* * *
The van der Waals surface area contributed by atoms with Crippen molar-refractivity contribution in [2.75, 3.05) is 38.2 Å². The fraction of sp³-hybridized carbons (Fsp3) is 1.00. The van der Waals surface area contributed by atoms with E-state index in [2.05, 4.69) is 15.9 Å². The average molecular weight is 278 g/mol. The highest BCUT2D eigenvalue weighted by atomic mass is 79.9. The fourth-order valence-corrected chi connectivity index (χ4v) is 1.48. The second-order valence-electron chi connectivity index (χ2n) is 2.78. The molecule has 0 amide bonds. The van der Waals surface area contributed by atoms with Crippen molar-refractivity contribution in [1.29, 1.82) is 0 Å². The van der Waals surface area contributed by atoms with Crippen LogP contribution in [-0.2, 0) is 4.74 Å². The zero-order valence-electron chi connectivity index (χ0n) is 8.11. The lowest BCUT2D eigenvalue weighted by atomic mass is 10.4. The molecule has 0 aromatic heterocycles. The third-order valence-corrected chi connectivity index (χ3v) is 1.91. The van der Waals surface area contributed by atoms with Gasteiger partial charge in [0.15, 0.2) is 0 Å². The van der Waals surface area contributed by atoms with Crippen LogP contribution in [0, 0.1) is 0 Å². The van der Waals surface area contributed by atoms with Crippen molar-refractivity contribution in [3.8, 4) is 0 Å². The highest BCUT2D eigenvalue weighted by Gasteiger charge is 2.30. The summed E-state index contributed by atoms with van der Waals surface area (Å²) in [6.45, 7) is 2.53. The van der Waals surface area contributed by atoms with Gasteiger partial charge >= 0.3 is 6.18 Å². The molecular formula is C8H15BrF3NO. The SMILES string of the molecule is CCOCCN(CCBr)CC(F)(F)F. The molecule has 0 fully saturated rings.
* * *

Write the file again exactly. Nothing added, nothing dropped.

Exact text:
The van der Waals surface area contributed by atoms with Crippen molar-refractivity contribution in [2.75, 3.05) is 38.2 Å². The fraction of sp³-hybridized carbons (Fsp3) is 1.00. The van der Waals surface area contributed by atoms with E-state index in [2.05, 4.69) is 15.9 Å². The average molecular weight is 278 g/mol. The highest BCUT2D eigenvalue weighted by atomic mass is 79.9. The fourth-order valence-corrected chi connectivity index (χ4v) is 1.48. The second-order valence-electron chi connectivity index (χ2n) is 2.78. The molecule has 0 amide bonds. The van der Waals surface area contributed by atoms with Crippen molar-refractivity contribution in [1.29, 1.82) is 0 Å². The van der Waals surface area contributed by atoms with Crippen LogP contribution in [-0.2, 0) is 4.74 Å². The zero-order valence-electron chi connectivity index (χ0n) is 8.11. The lowest BCUT2D eigenvalue weighted by atomic mass is 10.4. The molecule has 0 aromatic heterocycles. The third-order valence-corrected chi connectivity index (χ3v) is 1.91. The van der Waals surface area contributed by atoms with Gasteiger partial charge in [0.15, 0.2) is 0 Å². The van der Waals surface area contributed by atoms with Crippen LogP contribution in [0, 0.1) is 0 Å². The van der Waals surface area contributed by atoms with Crippen molar-refractivity contribution in [3.8, 4) is 0 Å². The highest BCUT2D eigenvalue weighted by Gasteiger charge is 2.30. The summed E-state index contributed by atoms with van der Waals surface area (Å²) in [6.45, 7) is 2.53. The van der Waals surface area contributed by atoms with Gasteiger partial charge >= 0.3 is 6.18 Å². The molecular formula is C8H15BrF3NO. The SMILES string of the molecule is CCOCCN(CCBr)CC(F)(F)F. The molecule has 0 fully saturated rings.